Shoulders slumped, she sank onto an old stool and sighed. Around her were the scattered remains of her Popsicle airship. The frame was still intact, but the monkey had strewn everything else. Not wanting to clean up something she didn’t mess, Ripples decided to finish her creation. She knew her parents couldn’t afford any tuition, and she had incredible faith in this airship.

Had. It was definitely past tense, here. Her airship would never be ready in time for the deadline.

Hours ticked by, until Ripples heard her mother call out to her. It was already late, and probably supper was on the table.

Ripples set down the nearly finished airship and rose, grimacing at her stiff muscles.

She stepped out of the shed, and directly into the stranger standing near the threshold.

He caught her arm to stop her from falling. Ripples looked up into his face, and found him smiling at her. His ball cap hid a straight crop of thick hair, and his summer tan shone on his youthful face.

She didn’t feel like smiling back. “Can I help you?” It was the most civil thing she could say to him.

“Ripples MacLean? I’m Trim Bronzal. Rufus is my monkey.”

Rufus? It took a minute for Ripples to connect the screeching demon from the shed with the name, but when she did, she backed up. “Are you here to charge me with kidnapping? I didn’t do it, you know.”

He smiled, and she could see he was far younger than she expected. “I know. I’m here to say thank you for finding him.”

“More like he found me. Or jumped out at me in a screeching attack.”

“That’s Rufus. Sorry.” His grin widened. “Look, your parents invited me for supper. Why don’t we go in? Then after, if you like, I can help you clean up.”

Now he was talking her language. Any help with this mess would be gratefully accepted. They walked into the trailer, and though Ripples felt a bit self-conscious about living in small quarters, she found herself relaxing. If Trim was bothered by the basic meal of Hamburger Helper and frozen peas, he didn’t show it at all. In fact, he charmed everyone from her parents to her nasty little brother. Before long, everyone was contributing to the shed clean up. Throughout, Ripples found herself telling him about her Popsicle airship design.

“I’d love to see it. I know some people who’d be able to help you perfect your design.”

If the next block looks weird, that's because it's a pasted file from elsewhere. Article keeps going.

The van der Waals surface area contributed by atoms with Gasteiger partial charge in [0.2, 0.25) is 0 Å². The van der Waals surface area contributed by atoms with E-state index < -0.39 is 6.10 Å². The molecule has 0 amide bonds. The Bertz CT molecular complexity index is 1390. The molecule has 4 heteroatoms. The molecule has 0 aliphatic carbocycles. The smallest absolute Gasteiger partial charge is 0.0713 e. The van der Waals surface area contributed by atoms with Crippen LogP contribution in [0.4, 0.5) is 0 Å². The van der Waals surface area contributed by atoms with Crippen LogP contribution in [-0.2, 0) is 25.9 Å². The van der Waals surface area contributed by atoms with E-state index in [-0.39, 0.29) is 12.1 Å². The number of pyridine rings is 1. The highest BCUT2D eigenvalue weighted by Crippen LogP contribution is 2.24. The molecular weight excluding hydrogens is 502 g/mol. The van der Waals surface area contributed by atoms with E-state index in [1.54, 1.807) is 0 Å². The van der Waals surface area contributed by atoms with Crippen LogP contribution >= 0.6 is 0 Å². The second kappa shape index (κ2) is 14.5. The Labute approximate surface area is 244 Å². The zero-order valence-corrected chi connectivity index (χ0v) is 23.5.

“Thanks, but it’s too late. I had to have that design in by tomorrow morning in order to qualify for the scholarship competition.”

“But getting a patent would be worth more. Especially if it was bought by some company big in the aerospace industry.”

Ripples knew her eyes had lit up, but one big question remained. “But that doesn’t answer who sent you the ransom note, and how Rufus ended up in our shed.”

From the corner of her eye, Ripples spied Wave sneaking out. But her father was quicker, slamming the door shut on his son’s face. “Not so fast. Ripples has a good question and I think you have an answer for it.”

Wave shot Trim a frightened look. “It started out to be just a joke. At least that’s what Smash and Divert thought. They just needed a place to keep the thing for a day or two. But we didn’t know he was stolen or anything! Honest!”

“Stolen by whom?” Trim asked, his forehead creasing.

Wave hesitated, then blurted out, “Beattie Daniels. He’d asked us to do it!”

Ripples gasped. “I know why, too! I showed him my airship design and he was really interested. He wanted to buy it from me, but I said no. I bet he did all this so that monkey would wreck the ship.”

“More like discredit you. Then Daniels would steal your design.” Trim shoved his hands onto his hips and looked very, very angry. “Your ship is innovative and with you gone, and your family not knowing much about the design, he was free to sell it and make millions.”

“Millions?” her mother echoed.

“Yes, Mrs. MacLean. Ripples stood to earn that much if she had a good negotiating team behind her. I would have seen to that.” He smiled sheepishly. “I’d have liked to be a part of that team, too. We could help her get that engineering and design education, too.”

Ripples’ mum sank into the dusty chair nearest her. Ripples smiled at Trim, thankful that he was here with them.

“We’ll see that the police know about this,” her dad said, his hand still firm on Wave’s shoulder. “And we’re grateful to you, Mr. Bronzal.”

“Call me Trim.” He grinned broadly, right at Ripples as she blushed. “And I think you’ll be seeing more often.”

Ripples gathered up her battered airship. “Just as long as Rufus stays at home, okay?”

Trim nodded as he helped her pick up her tools. “That’s a promise. The first of many, I hope.”

As the rest of her family filed out of the shed, Ripples smiled back at Trim. “You bet!”